After studying at the Higher Institute for Dramatic Arts in Damascus the three Syrian dancers Medhat Aldaabal, Moufak Aldoabl and Amr Karkout all arrived in Berlin to find a new destiny for themselves and their art.
In addition to dance, Medhat also studied medicine and made his long and difficult way to Berlin by foot through Macedonia and Serbia. Moufak worked at the Jollanar Dance Theatre in Damascus before having to leave the country in 2015. Apart from teaching at his art school and choreographing for the opera, Amr was dancing for the Sima Dance Company and Koon Theater Group. With the latter, he came for a guest appearance to Brandenburg and decided to stay in Germany.
In December 2017, with the support of choreographer Nir de Volff, the three of them adapted their stories for the dance piece “Come As You Are” performed at DOCK11 (next shows on June 10 & 11, 2018). In July you can also see Medhat and Moufak as part of the piece AMAL (“hope”) at Radialsystem V.
Come As You Are, photo: Bernhard Musil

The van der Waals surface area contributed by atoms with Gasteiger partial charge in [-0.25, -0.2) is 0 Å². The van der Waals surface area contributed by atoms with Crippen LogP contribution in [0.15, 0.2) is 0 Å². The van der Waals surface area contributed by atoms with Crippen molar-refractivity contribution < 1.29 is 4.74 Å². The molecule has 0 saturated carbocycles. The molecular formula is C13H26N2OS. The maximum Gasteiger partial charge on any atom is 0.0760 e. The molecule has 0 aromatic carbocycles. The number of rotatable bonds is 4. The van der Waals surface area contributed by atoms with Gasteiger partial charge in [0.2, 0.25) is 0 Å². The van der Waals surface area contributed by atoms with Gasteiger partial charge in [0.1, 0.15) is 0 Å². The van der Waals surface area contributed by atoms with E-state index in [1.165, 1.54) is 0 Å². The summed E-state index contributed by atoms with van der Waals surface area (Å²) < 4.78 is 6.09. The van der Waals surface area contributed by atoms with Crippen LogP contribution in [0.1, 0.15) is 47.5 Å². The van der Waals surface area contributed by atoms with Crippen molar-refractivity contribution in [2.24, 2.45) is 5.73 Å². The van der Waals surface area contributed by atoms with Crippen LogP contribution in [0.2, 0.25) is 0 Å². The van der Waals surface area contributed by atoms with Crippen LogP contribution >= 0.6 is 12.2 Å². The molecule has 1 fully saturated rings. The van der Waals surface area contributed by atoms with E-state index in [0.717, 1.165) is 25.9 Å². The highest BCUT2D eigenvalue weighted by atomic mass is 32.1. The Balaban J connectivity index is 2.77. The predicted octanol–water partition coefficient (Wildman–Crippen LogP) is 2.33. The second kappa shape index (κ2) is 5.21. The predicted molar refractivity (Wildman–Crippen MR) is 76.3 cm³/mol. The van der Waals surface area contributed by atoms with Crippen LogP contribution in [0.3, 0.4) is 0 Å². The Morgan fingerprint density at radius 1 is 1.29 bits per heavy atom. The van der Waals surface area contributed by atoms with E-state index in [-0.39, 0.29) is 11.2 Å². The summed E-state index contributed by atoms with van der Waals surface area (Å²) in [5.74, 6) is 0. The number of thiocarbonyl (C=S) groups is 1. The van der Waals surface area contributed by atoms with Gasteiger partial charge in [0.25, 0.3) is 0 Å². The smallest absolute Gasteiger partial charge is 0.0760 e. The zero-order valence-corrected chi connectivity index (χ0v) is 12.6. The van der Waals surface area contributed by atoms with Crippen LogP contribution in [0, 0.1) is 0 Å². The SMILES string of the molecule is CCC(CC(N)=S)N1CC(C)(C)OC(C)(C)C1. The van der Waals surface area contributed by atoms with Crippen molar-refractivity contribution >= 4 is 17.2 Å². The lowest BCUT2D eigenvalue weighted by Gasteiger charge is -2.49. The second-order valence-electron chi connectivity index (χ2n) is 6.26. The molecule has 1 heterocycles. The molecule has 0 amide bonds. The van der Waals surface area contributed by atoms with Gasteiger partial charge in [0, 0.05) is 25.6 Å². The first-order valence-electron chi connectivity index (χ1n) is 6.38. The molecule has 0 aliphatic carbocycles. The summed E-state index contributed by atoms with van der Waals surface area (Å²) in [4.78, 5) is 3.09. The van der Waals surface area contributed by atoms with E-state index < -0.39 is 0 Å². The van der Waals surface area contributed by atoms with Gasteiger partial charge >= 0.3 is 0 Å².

Baynatna The Arabic Library
Baynatna, the Arabic Library functions like a typical library, granting people access to literature in Syrian, German and English, but at the same time, it serves an even higher purpose. It is a non-profit association focusing on civil education, a meeting point promoting cultural exchange through various events like readings, concerts and workshops. One of its initiators is the activist Muhannad Qaiconie who studied Translation at Tishreen University in Syria, and is now studying Humanities, Arts and Social Thought at Bard College Berlin.
Baynatna The Arabic Library, Breite Str. 36, 10178 Berlin – Mitte
Queens Against Borders
Queens Against Borders is a fabulous Berlin initiative to show solidarity with trans and queer refugees. It’s a semi-regular fundraiser performance party hosted by Olympia Bukkakis and Diva Magay and always headlined by some of the town’s most cherished queens and performers – several of them from Syria. The event promotes connections between drag, trans* and queer performance artists among refugees and drag and queer performers who are already familiar with the city. The next edition is coming up on March 29th in SO36! Needless to say, you should be there – not only will it be pure pleasure but also for a great cause!